The Tower Theater in Upper Darby, PA (on the western border of Philadelphia) was a year-round movie house for decades, and going back even further, presented vaudeville acts after opening in the late Twenties. Seating three thousand, and with remarkable acoustics, it became a rock palace in the early Seventies, and is situated two blocks from the Upper Darby Municipal Building.
That’s where I come in. I carry a badge.
Okay, Dragnet fans, it isn’t a badge per se; it’s an Upper Darby Health Department inspector’s ID card. And I no longer carry it. But I was a member of the Department on January 28, 1977, when the following took place. No names have been changed to protect the innocent.
Certain higher-ups in the Township hierarchy were not keen on the Tower as a concert venue, for all the usual reasons. I, on the other hand, considered it the greatest thing to ever happen in the history of my hometown.
Wow, major acts in a relatively intimate setting–versus the mammoth downtown hockey arenas that were standard in that era–performed ten minutes from my home! I was a “walking encyclopedia” of rock at the time and absolutely CERTAIN I was going to be a rock star myself in the near future. How cool would it be to receive a standing ovation for a blistering drum solo on the very same stage upon which I graduated high school a few years earlier?!?
As much as a few local bigwigs frowned upon the Tower, the remainder of the health inspectors dreaded the site considerably more. A proper inspection meant not only eyeballing the concession stand, but also looking over every row in a building with a steep double-balcony as well as large subterranean lounges. My coworkers averaged about 35 years older than your narrator, so scaling Mount Tower for an hour was no treat for aging legs at the end of a shift. (One could only gain access to the Theater on late afternoons on concert dates, as it was locked up and unattended all other times.)
My elders saw the dreaded Tower inspection as one huge pain in the ass. I, being too young to legally buy a beer in the burg, and an adamant supporter of having concerts in my backyard, saw it as an opportunity.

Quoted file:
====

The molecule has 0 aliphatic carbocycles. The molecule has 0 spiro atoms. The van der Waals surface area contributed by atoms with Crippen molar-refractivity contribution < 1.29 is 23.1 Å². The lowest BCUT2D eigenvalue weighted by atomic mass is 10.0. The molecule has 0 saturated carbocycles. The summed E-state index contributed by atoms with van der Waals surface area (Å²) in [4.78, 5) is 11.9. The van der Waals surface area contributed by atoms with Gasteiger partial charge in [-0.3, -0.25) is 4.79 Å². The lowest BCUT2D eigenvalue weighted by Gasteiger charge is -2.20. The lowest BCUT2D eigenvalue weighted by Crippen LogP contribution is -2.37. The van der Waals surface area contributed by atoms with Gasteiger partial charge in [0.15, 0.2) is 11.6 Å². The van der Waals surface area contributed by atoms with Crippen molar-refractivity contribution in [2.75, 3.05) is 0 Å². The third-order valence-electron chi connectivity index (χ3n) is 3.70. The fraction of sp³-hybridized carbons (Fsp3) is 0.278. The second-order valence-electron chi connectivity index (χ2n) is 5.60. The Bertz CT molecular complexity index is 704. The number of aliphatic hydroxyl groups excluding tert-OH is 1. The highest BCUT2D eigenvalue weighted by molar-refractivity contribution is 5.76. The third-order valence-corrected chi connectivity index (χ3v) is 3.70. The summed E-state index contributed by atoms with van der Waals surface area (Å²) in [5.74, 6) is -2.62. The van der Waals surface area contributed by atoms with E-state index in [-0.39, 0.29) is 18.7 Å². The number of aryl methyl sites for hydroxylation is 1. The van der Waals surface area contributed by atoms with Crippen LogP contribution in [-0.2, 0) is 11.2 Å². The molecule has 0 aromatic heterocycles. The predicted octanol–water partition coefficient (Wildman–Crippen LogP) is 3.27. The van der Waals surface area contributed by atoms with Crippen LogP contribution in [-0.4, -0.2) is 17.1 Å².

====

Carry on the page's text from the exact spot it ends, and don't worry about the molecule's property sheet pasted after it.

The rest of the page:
I could serve as an unofficial liaison between the local administration squares and the powerful Electric Factory (who owned and operated the Tower) and perhaps get a chance to schmooze with Genuine Rock Stars. As you may have guessed, the remaining inspectors were to a one overjoyed when “the kid” of the Department magnanimously volunteered to be permanent Tower inspector year-round.
[FYI, to avoid any allegations of corruption, inspectors were assigned different areas of the township on a rotation that changed every three months, meaning each would eventually be assigned to the district including the landmark theater. Thus, the unanimous approval.]
I thoroughly enjoyed the Tower inspections, with occasional bonuses such as hearing Mott The Hoople playing a brief soundcheck, and signing autographs for hysterical Bay City Rollers fans who insisted I must be “somebody” because, after all, I was carrying a clipboard and just walked out the door of a building containing the Rollers’ equipment(!)
Nothing, however, topped the time I was the sole member of the “audience” for a Kinks performance.
There I was, flashlight in hand, in the otherwise-dark second mezzanine, dutifully ensuring the building had been cleaned thoroughly since the last concert. While I was protecting the public from the hazards of empty soda cups and lost lighters, The Kinks came onstage and plugged in; and as a long-term fan of the band, I was delighted over the prospect of hearing two or three tunes.
After the first song, I heard a familiar voice half-joking about whether there were ghosts in the balcony, the speaker having seen a ball of light floating around in the upper deck…which, of course, was me and my trusty flashlight making the rounds.
Pointing the light at myself, I waved a friendly “hello.” I don’t recall specifically what was said next, but it was delivered with what Yanks might call “that extremely polite method mastered solely by Englishmen.” Translated into Philadelphian, the message was “Yo, pal, your light is really gettin’ on my nerves.” With that, the man at the mic asked if I wouldn’t mind just having a seat while they continued.
I willingly complied, for three reasons. First, it was Ray Davies; secondly, I’m a wonderful human being; and, thirdly, IT WAS RAY FREAKING DAVIES.
Holy frijoles, a bona fide legend was asking me to do him a favor…and that “favor” involved being the only person in the audience as The Kinks performed live. Didn’t exactly need my arm twisted by roadies.
What could possibly be better than hearing another song or two from a band I greatly admired?
Well, I would eventually learn the Tower show that night was the first on their U.S. tour, and in order to be sure all the equipment made it overseas in working order and to familiarize themselves with the P.A. they had rented, Davies decided they should perform the entire set.
By the time I got out of there, it was dark, the Health Department office had been closed over an hour and I’d missed dinner. But who cared? I was far too excited to have an appetite anyway. Besides, I had to phone every Kinks fan I knew, to ask them to “guess what I did today.”
(And, hey, if you want to get technical about it, I actually got paid to listen to a Kinks concert as an audience of one. Not a bad day at the office.)